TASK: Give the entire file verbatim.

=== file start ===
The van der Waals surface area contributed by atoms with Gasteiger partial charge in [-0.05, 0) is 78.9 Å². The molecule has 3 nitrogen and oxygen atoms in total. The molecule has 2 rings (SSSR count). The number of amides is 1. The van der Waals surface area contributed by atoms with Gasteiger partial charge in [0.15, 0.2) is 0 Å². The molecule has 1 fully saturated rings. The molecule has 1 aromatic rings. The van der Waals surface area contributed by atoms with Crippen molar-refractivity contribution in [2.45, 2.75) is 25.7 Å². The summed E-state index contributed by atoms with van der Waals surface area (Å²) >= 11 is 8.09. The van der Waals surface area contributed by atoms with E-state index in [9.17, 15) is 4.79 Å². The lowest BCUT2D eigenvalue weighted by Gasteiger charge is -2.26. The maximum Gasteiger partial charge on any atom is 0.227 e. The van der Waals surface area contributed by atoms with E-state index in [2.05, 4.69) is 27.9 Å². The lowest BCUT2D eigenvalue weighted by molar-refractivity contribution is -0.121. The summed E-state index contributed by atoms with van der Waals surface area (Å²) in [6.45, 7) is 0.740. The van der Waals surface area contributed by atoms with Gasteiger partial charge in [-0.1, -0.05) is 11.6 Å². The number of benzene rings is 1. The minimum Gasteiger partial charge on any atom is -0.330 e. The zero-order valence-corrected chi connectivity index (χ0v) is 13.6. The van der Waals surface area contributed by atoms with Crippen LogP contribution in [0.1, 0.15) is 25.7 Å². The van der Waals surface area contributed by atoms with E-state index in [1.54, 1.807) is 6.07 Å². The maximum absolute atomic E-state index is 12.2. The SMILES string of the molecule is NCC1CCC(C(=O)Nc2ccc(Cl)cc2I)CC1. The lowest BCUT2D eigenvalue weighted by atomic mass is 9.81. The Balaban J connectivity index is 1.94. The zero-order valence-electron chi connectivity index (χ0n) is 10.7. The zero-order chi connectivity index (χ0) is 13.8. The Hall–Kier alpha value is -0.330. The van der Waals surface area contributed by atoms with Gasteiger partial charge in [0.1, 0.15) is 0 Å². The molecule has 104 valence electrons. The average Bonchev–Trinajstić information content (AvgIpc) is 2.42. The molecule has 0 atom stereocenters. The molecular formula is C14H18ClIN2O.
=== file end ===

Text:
The van der Waals surface area contributed by atoms with Gasteiger partial charge in [-0.05, 0) is 78.9 Å². The molecule has 3 nitrogen and oxygen atoms in total. The molecule has 2 rings (SSSR count). The number of amides is 1. The van der Waals surface area contributed by atoms with Gasteiger partial charge in [0.15, 0.2) is 0 Å². The molecule has 1 fully saturated rings. The molecule has 1 aromatic rings. The van der Waals surface area contributed by atoms with Crippen molar-refractivity contribution in [2.45, 2.75) is 25.7 Å². The summed E-state index contributed by atoms with van der Waals surface area (Å²) >= 11 is 8.09. The van der Waals surface area contributed by atoms with E-state index in [9.17, 15) is 4.79 Å². The lowest BCUT2D eigenvalue weighted by Gasteiger charge is -2.26. The maximum Gasteiger partial charge on any atom is 0.227 e. The van der Waals surface area contributed by atoms with E-state index in [2.05, 4.69) is 27.9 Å². The lowest BCUT2D eigenvalue weighted by molar-refractivity contribution is -0.121. The summed E-state index contributed by atoms with van der Waals surface area (Å²) in [6.45, 7) is 0.740. The van der Waals surface area contributed by atoms with Gasteiger partial charge in [-0.1, -0.05) is 11.6 Å². The number of benzene rings is 1. The minimum Gasteiger partial charge on any atom is -0.330 e. The zero-order valence-corrected chi connectivity index (χ0v) is 13.6. The van der Waals surface area contributed by atoms with Crippen LogP contribution in [0.1, 0.15) is 25.7 Å². The van der Waals surface area contributed by atoms with E-state index in [1.54, 1.807) is 6.07 Å². The maximum absolute atomic E-state index is 12.2. The SMILES string of the molecule is NCC1CCC(C(=O)Nc2ccc(Cl)cc2I)CC1. The lowest BCUT2D eigenvalue weighted by atomic mass is 9.81. The Balaban J connectivity index is 1.94. The zero-order valence-electron chi connectivity index (χ0n) is 10.7. The zero-order chi connectivity index (χ0) is 13.8. The Hall–Kier alpha value is -0.330. The van der Waals surface area contributed by atoms with Gasteiger partial charge in [0.1, 0.15) is 0 Å². The molecule has 104 valence electrons. The average Bonchev–Trinajstić information content (AvgIpc) is 2.42. The molecule has 0 atom stereocenters. The molecular formula is C14H18ClIN2O.